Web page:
My novel, Balancing Act, is an unusual intersection of architecture and motherhood. The primary question I pose is whether motherhood can be a life’s work in these modern times. I draw parallels between the protagonist, Tara Mistri’s, work of raising a family and Kahn’s built masterpiece, the Salk Institute. Tara’s journey is about how she chooses between career and motherhood, informed by her analysis of her own life through the lens of her architectural training.
Architecture is central to the novel, both as Tara’s chosen field and as a metaphor for creating balance and structure in her life. At different times, by different people, the Salk is likened to both, a jewel and a soul-less building that might contain dentists’ offices. It is both sublime and profane, like life itself.
The book brings together many of my interests, and some subjects I feel passionately about – architecture, the built form and personal space, notions of feminism, the life and work of Louis Kahn, and the concept and implications of the creative life. In writing the novel, I learned more about architecture than I had ever known either as a student or as a practitioner. It brought me to the realization that architecture is not just a profession; it’s a way of life.
I had thought that like motherhood, the experience of architecture is universal. But I’m less sure of this now. There is definitely a cultural component to some elements of design. It depends on your point of view, it depends where you put the camera, as a film-maker might say. It certainly makes a huge difference, this point of view, to the narrative. In my novel, the story is told in the first person by Tara. In an earlier draft, I had written it in the third person. It would be entirely different told by her husband or a “working” friend. Similarly, I try to show that the interpretation of the Salk, indeed, the judgment of the Salk depends on who is making it. While for some it is the embodiment of perfection, for others it is merely reminiscent of their chiropractor’s office.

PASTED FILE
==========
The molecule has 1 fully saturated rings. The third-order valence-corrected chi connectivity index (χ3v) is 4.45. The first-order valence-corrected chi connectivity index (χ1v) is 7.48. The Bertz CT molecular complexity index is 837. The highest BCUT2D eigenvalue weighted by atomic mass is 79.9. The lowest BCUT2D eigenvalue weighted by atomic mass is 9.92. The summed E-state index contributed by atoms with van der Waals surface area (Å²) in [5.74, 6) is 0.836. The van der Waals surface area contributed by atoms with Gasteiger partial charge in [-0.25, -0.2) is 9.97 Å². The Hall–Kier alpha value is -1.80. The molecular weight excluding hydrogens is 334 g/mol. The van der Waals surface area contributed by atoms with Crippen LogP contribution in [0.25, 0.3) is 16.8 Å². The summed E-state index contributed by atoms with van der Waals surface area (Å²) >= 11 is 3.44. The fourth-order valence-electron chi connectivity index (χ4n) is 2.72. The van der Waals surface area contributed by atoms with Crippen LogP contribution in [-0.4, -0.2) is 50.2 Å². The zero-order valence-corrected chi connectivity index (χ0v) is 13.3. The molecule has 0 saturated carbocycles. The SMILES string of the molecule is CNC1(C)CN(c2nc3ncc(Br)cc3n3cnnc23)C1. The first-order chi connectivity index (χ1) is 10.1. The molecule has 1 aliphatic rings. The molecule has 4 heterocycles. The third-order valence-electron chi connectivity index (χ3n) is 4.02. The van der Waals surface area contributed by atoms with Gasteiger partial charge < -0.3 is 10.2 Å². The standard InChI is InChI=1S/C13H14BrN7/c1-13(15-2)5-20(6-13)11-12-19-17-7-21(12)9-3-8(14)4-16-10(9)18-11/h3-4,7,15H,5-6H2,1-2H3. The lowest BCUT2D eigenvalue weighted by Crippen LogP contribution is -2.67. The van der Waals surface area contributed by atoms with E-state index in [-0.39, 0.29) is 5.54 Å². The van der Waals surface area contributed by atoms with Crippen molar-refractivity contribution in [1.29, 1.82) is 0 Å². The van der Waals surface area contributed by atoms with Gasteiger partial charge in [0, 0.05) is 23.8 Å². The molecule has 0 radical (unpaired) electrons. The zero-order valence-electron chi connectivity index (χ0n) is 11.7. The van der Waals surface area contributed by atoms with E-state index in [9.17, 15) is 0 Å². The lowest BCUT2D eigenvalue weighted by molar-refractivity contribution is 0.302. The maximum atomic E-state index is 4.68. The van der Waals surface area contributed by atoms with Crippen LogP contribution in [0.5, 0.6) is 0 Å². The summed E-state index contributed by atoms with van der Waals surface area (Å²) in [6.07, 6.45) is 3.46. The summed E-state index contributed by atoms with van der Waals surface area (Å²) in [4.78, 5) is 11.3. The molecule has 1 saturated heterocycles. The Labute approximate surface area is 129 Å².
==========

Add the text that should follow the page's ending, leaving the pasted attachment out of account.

Meera Godbole-Krishnamurthy was born in Mumbai, lived in the Philippines, France, and many parts of the United States. She studied art and architecture at Oberlin College and Columbia University receiving her MArch from the University of Virginia in 1992. She has participated in writing workshops at Stanford University, the University of Iowa, UC San Diego, and the La Jolla Writers Conference. She was an adjunct at the NewSchool of Architecture and Design in San Diego. She lives in Mumbai with her husband, two children, and a well-travelled cat. Balancing Act is her first novel and explores themes of architecture, built space, the life and work of Louis Kahn, motherhood, and feminism.